LOHS should not limit PE proficiency credit to school sponsored sports

Sophia Wang, Editor-In-Chief

LOHS needs to update its Physical Education (PE) proficiency credit requirements to give all serious athletes the opportunity to earn PE credit, whether the sport is district sponsored or not. 

Currently, the district requires one total PE credit for graduation, with one semester credit earned in Required PE and the second semester as a PE elective. Years ago, a group of students successfully amended district policies so the second semester of class could be substituted with proficiency credit through participation in a high school or community school sport. Their efforts provided a good starting point for increased flexibility in class schedules and time management, but it’s time to add a new process that recognizes the equal levels of proficiency of students participating in non-district sponsored sports.

Beyond school sports, some students invest significant amounts of time to compete and train with clubs and groups outside of school, often at high levels. Many of these sports aren’t offered through the district at all – examples include figure skating, gymnastics, hockey, martial arts and rowing. It’s common to see students committing long hours of practice to these sports year round, far exceeding the minimum requirements for duration of physical activity in school sports or classes and even receiving regional and national recognition. While students playing school sports get the option to replace a semester-long PE class with a proficiency credit by filling out a quick form, their counterparts participating in equally intense activities not under district oversight are forced to fill their schedules with a redundant, required course. Though called a “proficiency credit,” the current system exclusively grants the opportunity to demonstrate proficiency to students playing school sports.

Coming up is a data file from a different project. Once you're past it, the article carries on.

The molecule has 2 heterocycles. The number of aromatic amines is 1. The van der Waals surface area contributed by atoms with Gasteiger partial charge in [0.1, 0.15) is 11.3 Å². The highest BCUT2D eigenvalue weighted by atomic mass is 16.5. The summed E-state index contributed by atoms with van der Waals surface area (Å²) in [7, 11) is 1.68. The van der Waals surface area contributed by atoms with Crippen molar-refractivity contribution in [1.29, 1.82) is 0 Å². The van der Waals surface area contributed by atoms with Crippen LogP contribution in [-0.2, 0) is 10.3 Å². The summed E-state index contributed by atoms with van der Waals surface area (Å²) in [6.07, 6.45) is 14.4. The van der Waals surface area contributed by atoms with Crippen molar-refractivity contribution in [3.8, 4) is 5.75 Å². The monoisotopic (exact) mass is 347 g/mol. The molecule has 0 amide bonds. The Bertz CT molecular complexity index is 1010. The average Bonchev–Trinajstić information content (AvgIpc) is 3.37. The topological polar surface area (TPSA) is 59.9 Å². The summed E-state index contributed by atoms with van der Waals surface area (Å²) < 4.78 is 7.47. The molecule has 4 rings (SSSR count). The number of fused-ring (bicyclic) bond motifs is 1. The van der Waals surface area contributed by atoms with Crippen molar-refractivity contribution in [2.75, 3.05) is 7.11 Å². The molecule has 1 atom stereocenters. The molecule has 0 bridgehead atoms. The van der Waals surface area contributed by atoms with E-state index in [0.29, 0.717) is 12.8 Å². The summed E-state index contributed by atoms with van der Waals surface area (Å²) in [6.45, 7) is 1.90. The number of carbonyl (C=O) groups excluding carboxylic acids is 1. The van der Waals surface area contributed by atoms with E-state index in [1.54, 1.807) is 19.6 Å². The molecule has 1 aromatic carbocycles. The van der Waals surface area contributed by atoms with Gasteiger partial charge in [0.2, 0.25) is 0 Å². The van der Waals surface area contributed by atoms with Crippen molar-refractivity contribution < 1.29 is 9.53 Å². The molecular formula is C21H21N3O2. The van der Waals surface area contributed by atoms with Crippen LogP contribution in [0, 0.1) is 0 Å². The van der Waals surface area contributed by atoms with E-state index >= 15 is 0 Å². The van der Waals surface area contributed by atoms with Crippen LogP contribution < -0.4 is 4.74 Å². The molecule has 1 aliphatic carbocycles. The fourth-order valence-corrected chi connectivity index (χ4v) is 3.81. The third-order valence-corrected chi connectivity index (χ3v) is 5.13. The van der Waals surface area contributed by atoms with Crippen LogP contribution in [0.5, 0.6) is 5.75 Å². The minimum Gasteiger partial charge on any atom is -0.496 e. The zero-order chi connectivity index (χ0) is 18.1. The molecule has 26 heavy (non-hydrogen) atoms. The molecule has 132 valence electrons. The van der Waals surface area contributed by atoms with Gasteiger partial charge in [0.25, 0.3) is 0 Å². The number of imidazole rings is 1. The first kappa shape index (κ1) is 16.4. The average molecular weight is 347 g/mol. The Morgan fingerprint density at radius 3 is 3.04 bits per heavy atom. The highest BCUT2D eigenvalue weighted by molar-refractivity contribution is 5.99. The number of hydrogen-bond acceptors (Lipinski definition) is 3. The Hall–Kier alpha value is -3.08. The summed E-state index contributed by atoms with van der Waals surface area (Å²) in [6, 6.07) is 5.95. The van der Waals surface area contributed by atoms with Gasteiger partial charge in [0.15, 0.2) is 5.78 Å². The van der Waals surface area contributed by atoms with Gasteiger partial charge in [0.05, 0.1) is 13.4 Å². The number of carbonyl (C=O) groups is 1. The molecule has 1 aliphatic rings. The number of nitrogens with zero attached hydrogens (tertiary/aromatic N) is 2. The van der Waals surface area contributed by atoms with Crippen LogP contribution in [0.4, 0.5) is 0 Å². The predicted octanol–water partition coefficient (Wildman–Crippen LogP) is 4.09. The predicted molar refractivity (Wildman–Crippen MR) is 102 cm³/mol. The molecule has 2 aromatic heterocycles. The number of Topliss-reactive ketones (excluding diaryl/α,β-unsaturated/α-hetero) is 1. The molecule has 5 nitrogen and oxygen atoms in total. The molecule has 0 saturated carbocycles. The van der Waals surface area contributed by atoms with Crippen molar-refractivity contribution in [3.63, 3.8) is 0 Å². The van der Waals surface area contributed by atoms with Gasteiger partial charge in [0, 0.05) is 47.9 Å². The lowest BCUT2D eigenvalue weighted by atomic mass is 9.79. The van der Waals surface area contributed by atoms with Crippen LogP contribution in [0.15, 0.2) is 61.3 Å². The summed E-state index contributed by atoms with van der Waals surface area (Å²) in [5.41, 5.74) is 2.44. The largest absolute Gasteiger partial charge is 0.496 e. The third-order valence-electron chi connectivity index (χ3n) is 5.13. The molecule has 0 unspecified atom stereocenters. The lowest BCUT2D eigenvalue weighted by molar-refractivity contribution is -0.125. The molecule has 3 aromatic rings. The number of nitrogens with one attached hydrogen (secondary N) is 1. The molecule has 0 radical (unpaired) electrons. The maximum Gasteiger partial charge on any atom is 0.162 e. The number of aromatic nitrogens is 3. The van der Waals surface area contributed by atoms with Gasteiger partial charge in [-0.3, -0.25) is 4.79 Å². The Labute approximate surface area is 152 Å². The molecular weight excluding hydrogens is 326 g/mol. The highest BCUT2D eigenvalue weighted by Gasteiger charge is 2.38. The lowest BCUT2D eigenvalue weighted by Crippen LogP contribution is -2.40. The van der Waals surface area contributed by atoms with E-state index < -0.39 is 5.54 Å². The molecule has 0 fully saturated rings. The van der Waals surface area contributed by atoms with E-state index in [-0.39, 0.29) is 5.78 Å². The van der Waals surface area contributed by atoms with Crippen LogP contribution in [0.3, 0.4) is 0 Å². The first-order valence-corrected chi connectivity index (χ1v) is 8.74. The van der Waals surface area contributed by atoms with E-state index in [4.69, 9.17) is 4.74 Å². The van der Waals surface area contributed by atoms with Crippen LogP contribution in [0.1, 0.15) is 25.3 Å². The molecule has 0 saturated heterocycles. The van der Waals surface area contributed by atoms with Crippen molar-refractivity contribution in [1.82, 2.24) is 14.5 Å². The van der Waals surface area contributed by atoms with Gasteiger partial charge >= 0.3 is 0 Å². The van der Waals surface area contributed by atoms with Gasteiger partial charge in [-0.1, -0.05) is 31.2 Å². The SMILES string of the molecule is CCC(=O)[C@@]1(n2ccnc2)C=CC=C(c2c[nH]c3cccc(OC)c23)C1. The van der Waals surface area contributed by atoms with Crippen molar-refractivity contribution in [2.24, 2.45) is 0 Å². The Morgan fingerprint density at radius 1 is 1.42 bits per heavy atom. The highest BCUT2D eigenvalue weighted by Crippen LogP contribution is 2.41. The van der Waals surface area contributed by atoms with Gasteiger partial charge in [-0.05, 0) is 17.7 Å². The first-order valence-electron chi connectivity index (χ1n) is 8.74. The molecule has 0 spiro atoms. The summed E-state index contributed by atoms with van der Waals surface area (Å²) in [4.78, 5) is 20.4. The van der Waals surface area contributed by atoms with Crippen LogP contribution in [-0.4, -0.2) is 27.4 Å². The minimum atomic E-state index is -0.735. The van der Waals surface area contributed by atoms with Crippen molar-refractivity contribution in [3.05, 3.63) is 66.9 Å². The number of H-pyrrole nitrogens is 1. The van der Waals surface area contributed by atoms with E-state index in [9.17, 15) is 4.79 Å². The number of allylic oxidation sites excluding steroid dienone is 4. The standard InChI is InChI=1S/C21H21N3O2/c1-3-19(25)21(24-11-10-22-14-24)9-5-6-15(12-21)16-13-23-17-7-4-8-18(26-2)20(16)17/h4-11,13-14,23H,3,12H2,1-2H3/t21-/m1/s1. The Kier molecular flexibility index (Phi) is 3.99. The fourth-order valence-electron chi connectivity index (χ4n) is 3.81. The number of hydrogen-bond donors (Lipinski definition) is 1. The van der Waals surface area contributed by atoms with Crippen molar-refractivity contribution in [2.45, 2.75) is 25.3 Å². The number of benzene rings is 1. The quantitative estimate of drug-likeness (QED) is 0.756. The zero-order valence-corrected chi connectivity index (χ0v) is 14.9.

LOHS administrators cite concerns that the disconnect between external athletic organizations and district program structures could make it difficult to confirm that the other experiences still meet Oregon’s requirements for PE proficiency. However, the Oregon Department of Education states “if a school district has adopted policies to do so, a district may choose to allow a student to use non-classroom experience to meet the state and district’s established performance standards.” There are a range of options for students to demonstrate competency in this context, from video evidence to communication and collaboration with external coaches and supervisors. 

The same concept is already being applied to technology and engineering class requirements at LOHS. The district offers a credit approval process for independent internships, where academic experiences with external organizations can be used to replace LOHS classes for equal amounts of credit. As this precedent shows, making it possible for all student athletes to earn proficiency credit could involve only a simple form and the desire to improve the current policy.